Tuesday, 31 May 2011

Time and Place for Everything

This is one of my many letters to the Straits Times that have not been published:


What do the news on sloppily dressed students, Singapore employers struggling to fill vacancies, and the Indian tycoon Ratan Tata complaining about the “work ethic” of British workers have in common?

Despite putting people through an extensive, and some say intensive, education system, employers in Singapore and the UK still do not get the type of employees they require.

Ergo, our education systems have failed.

This clearly contradicts the increase in the number of students gaining a greater number of O and A levels. Some young person questioned how Chen Show Mao could be a top student with only 4 A Levels.

I am of the opinion that a “marketplace” of exam boards in UK has led to a “dumbing down”. Where previously only the top 5% (say) of a cohort are awarded an “A” grade, now everyone who scored over 70% (say) is given an “A”.

Therefore, many more people get A grades. But does gaining multiple A grades mean they have actually mastered the art of learning and the skills of thinking?

I have met several ostensibly “high-achieving” young people who cannot string two grammatical sentences together in a conversation on any topic of significance.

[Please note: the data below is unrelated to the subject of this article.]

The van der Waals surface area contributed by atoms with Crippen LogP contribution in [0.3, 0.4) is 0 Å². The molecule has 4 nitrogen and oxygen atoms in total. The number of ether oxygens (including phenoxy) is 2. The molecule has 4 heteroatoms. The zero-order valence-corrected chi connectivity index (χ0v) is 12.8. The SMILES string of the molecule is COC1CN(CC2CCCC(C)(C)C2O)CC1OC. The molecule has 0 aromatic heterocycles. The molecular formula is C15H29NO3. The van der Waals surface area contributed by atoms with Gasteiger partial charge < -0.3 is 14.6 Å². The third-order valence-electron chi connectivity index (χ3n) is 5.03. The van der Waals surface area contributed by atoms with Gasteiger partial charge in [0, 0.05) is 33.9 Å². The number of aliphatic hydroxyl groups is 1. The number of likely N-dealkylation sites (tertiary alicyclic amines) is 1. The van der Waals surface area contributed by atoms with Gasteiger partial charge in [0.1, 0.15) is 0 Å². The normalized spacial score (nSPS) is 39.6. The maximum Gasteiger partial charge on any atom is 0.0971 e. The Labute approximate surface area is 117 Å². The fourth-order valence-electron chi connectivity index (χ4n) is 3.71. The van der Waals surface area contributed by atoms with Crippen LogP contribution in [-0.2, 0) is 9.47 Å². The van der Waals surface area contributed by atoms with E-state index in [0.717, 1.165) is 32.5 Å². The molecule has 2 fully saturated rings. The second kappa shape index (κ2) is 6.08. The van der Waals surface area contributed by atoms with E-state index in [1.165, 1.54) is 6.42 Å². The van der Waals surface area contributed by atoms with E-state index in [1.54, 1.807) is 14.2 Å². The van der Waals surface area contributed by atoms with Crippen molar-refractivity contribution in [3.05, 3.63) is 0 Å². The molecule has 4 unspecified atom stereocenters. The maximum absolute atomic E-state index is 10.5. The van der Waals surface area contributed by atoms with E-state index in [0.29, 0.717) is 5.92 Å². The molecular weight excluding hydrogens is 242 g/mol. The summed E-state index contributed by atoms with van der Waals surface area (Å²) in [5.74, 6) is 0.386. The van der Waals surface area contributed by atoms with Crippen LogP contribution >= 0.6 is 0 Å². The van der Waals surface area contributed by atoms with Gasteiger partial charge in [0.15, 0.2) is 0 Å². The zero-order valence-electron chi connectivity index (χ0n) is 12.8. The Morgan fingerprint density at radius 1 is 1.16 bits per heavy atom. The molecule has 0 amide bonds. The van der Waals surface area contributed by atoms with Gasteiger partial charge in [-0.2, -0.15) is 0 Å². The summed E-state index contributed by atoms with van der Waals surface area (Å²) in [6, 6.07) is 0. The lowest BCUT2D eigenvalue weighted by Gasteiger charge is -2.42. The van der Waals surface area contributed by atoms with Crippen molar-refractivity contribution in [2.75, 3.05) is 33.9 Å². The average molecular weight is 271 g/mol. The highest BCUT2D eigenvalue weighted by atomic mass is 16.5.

“Yes”, “No”, shrug of shoulder, shake of head. How are these going to convince anyone to buy a product, a service, or an idea?

I had no qualms in ticking off my NUS students if they came to tutorials ill-prepared or dressed inappropriately.

Educationists speak of a “hidden curriculum”: being – and submitting work – on time, wearing the uniform correctly, participating in discussions, walking and speaking in a manner befitting a student, etc. (“Hooligan or gentleman?” is enough to make my son sit properly.)

Knowing how to dress (and behave) for the occasion is a life skill. Would you wear revealing clothes when being introduced to your prospective mother-in-law or a scholarship interview?

Heard of Victoria Beckham? She annoyed me by refusing to smile at the recent royal wedding. She behaved as if she were royalty, attending a funeral.

Time and place for everything, my dear.

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